Britons say bye to nupital knots
Marriage, the most lasting of all social institutions has, seemingly, lost its charms in the UK. If current trend of live-ins and cohabitation continue, marriage may fall completely out of fashion, mourn pro-family groups. Vijay Dutt reports.Updated: Mar 02, 2009, 00:15 IST
Marriage, the most lasting of all social institutions has, seemingly, lost its charms in the UK. If current trend of live-ins and cohabitation continue, marriage may fall completely out of fashion, mourn pro-family groups.
The statistics is disturbing. The marriage rate fell to an all-time low in 2007— from 440,000 in 70s to 330,000 — and is expected to have fallen further in 2008, if only because of the recession.
The cost of living for married couples and the hefty price tag for weddings (over £21000) are just two possible reasons why the number of people who live as husband and wife in England and Wales could fall to less than half of the population, the Iona Institute of Dublin reported.
Only one in 50 single women married last year, and one in 43 single men.
The recent figures published by the UK Office for National Statistics showed that a mere 51 per cent of all adults are now married, and 10 per cent cohabitat. Just 10 years ago, some 59 per cent of all adults were married. A further 23 per cent are now single.
Among women aged 18-49, fewer than half are married. And in the same age range, the number of women cohabitating has tripled from 11 per cent in 1979 to 33 per cent in 2007.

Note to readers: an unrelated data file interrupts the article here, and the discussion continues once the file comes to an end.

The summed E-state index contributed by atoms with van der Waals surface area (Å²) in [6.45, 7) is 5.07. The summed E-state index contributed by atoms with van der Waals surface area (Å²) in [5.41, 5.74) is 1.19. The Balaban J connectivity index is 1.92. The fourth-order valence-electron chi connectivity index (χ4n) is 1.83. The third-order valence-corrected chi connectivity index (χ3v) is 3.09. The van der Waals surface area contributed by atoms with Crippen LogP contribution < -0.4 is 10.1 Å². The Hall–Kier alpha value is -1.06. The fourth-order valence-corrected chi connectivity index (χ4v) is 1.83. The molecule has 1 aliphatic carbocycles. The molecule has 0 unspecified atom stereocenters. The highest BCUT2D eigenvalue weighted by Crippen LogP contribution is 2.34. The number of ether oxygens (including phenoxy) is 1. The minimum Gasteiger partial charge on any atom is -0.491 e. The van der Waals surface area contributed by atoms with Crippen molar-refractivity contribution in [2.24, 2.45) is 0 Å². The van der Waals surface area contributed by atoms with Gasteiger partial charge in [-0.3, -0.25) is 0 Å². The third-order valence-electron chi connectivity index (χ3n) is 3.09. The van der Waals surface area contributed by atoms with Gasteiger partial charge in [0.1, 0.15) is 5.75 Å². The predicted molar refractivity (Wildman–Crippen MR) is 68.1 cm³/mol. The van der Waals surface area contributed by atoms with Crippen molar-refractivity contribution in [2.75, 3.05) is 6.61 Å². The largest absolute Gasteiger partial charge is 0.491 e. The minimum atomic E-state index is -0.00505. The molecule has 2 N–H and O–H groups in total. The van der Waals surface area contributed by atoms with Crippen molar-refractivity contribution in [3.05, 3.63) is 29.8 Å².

“If we include those who are living-in and in cohabitation than the number of couples has not fallen. They are now entitled to over 75 per cent of the rights of married couples and the children from such relationships are considered legitimate,” said Lord Bikhu Parekh.
Lord William Rees-Mogg however laments the fact that “we’ve got rid of marriage” but at a terrible cost he adds. He quoted Geoffrey Chaucer words put in a pilgrim in the Canterbury Tales: ‘None other state, quoth he, is worth a bean, for wedlock is so easy and so clean.’
With marriages on the decline, British family structure is now undermined by the neoliberal culture of the post-war generation. But for the Asian families, who are now over four per cent here, their cultural influences still have a strong impact on the family disciplines. But this may not last very long.
Most of the younger women in the immigrant communities have set themselves free from the patriarchal tradition. This is the reason for forced marriages and honour killings.
Lord Mogg, however, warned that a price would have to be paid for the liberal values. “Western women will not go back to being slaves in their own homes… But we may suffer if marriage becomes an optional extra.”